30-year-old American Edward Snowden, a contract employee at the National Security Agency, is the whistleblower behind significant revelations that surfaced in June 2013 about the US government's top secret, extensive domestic surveillance programmes. Snowden flew to Hong Kong from Hawaii in May 2013, and supplied confidential US government documents to media outlets including the Guardian.
Reports that US spied on Israel revives calls to free jailed spy Jonathan Pollard
Israel’s intelligence minister called reported US wiretapping of an Israeli premier “unacceptable” as the story on Sunday rekindled calls for the release of jailed Israeli spy Jonathan Pollard.
“We have of late exceptional intelligence relations with the United States and the British, it’s almost one intelligence community,” Yuval Steinitz told private television Channel 2’s Meet the Press late on Saturday.
“Under such conditions I think it is unacceptable,” Steinitz said.
“We do not spy on the president of the United States or the White House. The rules have been made clear. We have made certain commitments on the matter and we honour them.”
The New York Times reported on Friday that in monitoring more than 1,000 targets in upwards of 60 countries between 2008 to 2011, US and British intelligence agencies tapped the communications of then Israeli premier Ehud Olmert, among other foreign leaders, according to secret documents revealed by intelligence contractor Edward Snowden.
MP Nachman Shai, a diplomat in Israel’s Washington embassy in the early 1980s, said on Sunday that he had called a debate on the affair in an influential parliamentary committee.
“Our working assumption was that we are being listened to, including by the Americans, but that doesn’t make it permissible or... ethical, and at the end of the day, when it is discovered, it cannot be ignored,” he told public radio.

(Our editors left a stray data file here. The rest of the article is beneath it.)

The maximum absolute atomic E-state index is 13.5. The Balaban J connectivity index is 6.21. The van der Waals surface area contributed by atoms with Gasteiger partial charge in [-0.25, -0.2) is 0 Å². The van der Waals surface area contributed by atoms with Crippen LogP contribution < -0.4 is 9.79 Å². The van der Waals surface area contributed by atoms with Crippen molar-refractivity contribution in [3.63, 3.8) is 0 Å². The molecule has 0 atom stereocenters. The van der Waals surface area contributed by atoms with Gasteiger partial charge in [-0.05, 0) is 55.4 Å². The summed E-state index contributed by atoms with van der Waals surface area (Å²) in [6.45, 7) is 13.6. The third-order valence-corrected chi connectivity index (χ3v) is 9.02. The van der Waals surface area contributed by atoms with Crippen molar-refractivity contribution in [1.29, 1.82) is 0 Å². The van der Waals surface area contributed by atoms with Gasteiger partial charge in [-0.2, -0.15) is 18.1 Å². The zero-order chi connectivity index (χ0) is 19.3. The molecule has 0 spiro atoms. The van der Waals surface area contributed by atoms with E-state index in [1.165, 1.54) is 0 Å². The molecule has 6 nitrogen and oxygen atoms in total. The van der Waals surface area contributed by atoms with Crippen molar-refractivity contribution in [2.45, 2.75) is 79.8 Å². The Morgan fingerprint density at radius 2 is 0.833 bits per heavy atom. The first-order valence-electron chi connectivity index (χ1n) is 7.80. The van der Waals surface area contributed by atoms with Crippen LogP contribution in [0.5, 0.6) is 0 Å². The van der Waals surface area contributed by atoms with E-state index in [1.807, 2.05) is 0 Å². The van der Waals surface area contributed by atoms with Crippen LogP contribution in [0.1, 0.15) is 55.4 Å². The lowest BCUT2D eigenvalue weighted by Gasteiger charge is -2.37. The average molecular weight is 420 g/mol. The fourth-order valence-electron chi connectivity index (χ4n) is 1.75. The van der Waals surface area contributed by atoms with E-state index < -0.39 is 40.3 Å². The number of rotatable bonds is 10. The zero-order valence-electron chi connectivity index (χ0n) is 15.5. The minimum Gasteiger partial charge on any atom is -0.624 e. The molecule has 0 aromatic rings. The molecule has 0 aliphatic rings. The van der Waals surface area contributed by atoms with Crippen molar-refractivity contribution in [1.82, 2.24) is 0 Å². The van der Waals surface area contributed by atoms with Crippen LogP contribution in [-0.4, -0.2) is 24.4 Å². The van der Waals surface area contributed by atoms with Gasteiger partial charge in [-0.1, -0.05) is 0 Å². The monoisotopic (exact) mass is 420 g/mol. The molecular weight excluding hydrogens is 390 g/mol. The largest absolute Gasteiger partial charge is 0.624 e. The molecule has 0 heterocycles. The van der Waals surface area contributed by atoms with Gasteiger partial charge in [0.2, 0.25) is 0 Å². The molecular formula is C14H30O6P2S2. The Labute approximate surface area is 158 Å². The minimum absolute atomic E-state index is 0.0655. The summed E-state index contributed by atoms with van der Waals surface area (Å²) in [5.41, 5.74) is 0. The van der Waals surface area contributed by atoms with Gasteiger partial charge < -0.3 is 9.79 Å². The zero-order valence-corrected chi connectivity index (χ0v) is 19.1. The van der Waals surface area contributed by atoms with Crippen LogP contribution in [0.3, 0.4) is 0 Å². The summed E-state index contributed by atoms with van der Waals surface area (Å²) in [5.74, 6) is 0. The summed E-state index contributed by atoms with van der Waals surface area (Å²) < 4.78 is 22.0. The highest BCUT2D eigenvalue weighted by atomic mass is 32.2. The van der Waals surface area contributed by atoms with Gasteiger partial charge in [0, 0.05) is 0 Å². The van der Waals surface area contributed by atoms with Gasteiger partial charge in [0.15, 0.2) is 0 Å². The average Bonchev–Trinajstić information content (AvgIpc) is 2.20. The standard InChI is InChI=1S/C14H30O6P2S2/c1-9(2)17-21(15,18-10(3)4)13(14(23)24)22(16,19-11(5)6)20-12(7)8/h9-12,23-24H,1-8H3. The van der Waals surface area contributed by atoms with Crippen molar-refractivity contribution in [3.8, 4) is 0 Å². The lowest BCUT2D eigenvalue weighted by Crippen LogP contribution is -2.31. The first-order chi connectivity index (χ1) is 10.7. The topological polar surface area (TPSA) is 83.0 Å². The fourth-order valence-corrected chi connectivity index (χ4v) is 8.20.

“I have asked for a debate by the Knesset foreign affairs and defence committee,” he added.
“We need to know if the US listened in to us, what it listened to and what should be our response.”
Shai said Israel and its close strategic ally had agreed not to spy upon one another in the wake of the 1985 arrest in Washington of Jonathan Pollard, a former US Navy analyst, who gave Israel thousands of secret documents about US espionage in the Arab world.
‘Cell door should be opened’
Pollard was sentenced to life imprisonment, and reports that the US also spied on its friends brought fresh calls for his release.
These were amplified by a report in the daily Yediot Aharonot on Sunday that in 2007, when Ehud Barak was defence minister, the US embassy in Tel Aviv rented an apartment opposite Barak’s penthouse and moved in “a large quantity of electronic equipment”.
“If it’s true it is very, very grave,” MP Tzahi Hanegbi of Prime Minister Benjamin Netanyahu’s Likud party told Israeli army radio.
“That’s classic espionage, (the same activity) for which Jonathan Pollard has been in prison for almost 30 years.
“If it’s true, Pollard’s cell door should be opened and he should be allowed to go home before this day is out,” Hanegbi added.
Veteran Israeli diplomatic writer Shimon Shiffer, commenting in Yediot, said Israeli leaders, assuming that their communications were bugged, sometimes sought to turn that to their advantage.
He recalled Ariel Sharon’s brief term as defence minister under late premier Menachem Begin, when he went on missions to Egypt after the two countries signed their historic 1979 peace treaty.
Sharon, Shiffer wrote, would make calls to Israel complementing progress in Egypt and heaping praise on president Hosni Mubarak, in the expectation that Cairo would be listening in.
But the ruse backfired when on one trip Sharon called home to speak to his mother, Vera.
“Don’t believe a single word from those Arabs, they’re all liars,” the paper quoted her as telling Sharon - and Egyptian intelligence eavesdroppers.
Maariv’s Nadav Eyal made a tongue-in-cheek reference to allegations that the US also tapped German Chancellor Angela Merkel’s phone.
“If Angela Merkel’s personal phone was tapped by the Americans, what can Israel expect? It would almost be an insult if the US didn’t try it.”